Moiré

No Future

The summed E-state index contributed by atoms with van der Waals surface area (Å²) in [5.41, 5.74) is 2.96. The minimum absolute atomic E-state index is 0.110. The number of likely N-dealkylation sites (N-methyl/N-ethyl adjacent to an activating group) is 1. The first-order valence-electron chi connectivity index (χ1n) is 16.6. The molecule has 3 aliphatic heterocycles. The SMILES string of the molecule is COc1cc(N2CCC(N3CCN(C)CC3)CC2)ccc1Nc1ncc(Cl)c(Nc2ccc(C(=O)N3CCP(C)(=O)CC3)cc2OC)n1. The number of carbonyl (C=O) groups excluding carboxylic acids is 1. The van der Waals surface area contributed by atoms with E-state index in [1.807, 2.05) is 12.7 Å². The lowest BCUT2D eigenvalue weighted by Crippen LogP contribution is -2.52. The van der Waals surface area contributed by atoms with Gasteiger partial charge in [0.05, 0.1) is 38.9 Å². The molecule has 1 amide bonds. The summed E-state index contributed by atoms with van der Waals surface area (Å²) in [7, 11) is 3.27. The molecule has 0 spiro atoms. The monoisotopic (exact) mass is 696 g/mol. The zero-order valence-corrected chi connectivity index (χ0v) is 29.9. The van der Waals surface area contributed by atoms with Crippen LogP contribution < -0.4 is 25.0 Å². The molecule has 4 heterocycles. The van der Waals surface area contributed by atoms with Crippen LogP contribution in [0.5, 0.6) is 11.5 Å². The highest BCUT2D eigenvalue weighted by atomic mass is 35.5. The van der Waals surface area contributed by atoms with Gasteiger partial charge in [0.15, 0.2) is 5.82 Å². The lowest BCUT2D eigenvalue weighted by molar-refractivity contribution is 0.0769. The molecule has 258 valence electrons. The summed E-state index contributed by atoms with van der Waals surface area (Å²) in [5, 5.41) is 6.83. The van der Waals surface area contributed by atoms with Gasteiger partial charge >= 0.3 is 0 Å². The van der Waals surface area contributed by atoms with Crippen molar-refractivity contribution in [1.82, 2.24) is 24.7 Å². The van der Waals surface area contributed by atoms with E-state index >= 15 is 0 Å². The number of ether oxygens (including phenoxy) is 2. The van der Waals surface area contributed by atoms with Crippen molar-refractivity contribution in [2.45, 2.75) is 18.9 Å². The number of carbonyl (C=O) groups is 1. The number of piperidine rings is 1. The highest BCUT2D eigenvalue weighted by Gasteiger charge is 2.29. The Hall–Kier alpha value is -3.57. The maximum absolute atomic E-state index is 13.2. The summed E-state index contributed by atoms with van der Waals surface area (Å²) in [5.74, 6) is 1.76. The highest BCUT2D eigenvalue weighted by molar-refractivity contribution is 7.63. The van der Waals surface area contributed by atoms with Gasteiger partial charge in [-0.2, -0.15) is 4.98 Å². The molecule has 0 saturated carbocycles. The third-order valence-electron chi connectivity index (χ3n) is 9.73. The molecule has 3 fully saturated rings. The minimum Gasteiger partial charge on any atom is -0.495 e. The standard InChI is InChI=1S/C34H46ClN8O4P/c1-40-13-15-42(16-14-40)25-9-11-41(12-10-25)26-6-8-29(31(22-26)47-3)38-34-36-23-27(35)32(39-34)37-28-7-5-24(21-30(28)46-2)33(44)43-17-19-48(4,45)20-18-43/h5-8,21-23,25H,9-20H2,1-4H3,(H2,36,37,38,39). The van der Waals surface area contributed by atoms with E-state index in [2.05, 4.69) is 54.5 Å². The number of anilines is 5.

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Making his debut on Ghostly International following releases on Werkdiscs, R&S, and Ghostly's sister label Spectral Sound, No Future is the second full-length from London-based producer Moiré. The album is on par with the artist's exceptional brand of scuffed-up house that initially attracted the attention of Werkdiscs boss Actress, but on this release, there's more of a socially conscious bent to his work. Without making any specific political statements, the album's title is meant as a simple, dead-serious warning as to what will happen if the world continues in the direction that it's going. It's also a commentary on the state of club culture, with the closure of important venues like Plastic People and Fabric (which reopened due to widespread protesting, but with stricter guidelines). As such, the album seems a bit more paranoid and tense than previous Moiré releases. While most of the tracks are instrumental, two tracks featuring DRS (an MC best known for working with jungle/drum'n'bass innovators like LTJ Bukem and Blame) express these concerns with straightforward lyrics. On "Lost You," DRS states "I don't even want to breathe the same air as these hypocrites, I'm wishing I could go without... It's looking like there's no way out." Even without lyrics, the music is still slightly on edge, with beats often tipping into the red; on the right sound system, it could be nearly suffocating. While the tracks generally have heavy, 4/4 beat patterns, at times they're a bit disconnected with the atmospheric pads, sporadic bass tones, and gritty samples. It's a bit disorienting, but in a fascinating way. And ultimately, it's not as hopeless or nihilistic as the title suggests. "Opposites" is a tense yet tender electro cut which nearly sounds like it could've been a lost track by Drexciya offshoot the Other People Place. "Bootleg," the other DRS-featuring selection, speaks of a "fallen angel with a heart of gold" over smooth keyboards and a bulbous bassline. Following tracks "Façade" and "System 100" both balance rough, low-slung beats with lush synths, as well as subtle basslines that creep up on you. Turbulent yet strangely comforting, No Future is one of Moiré's best works yet.

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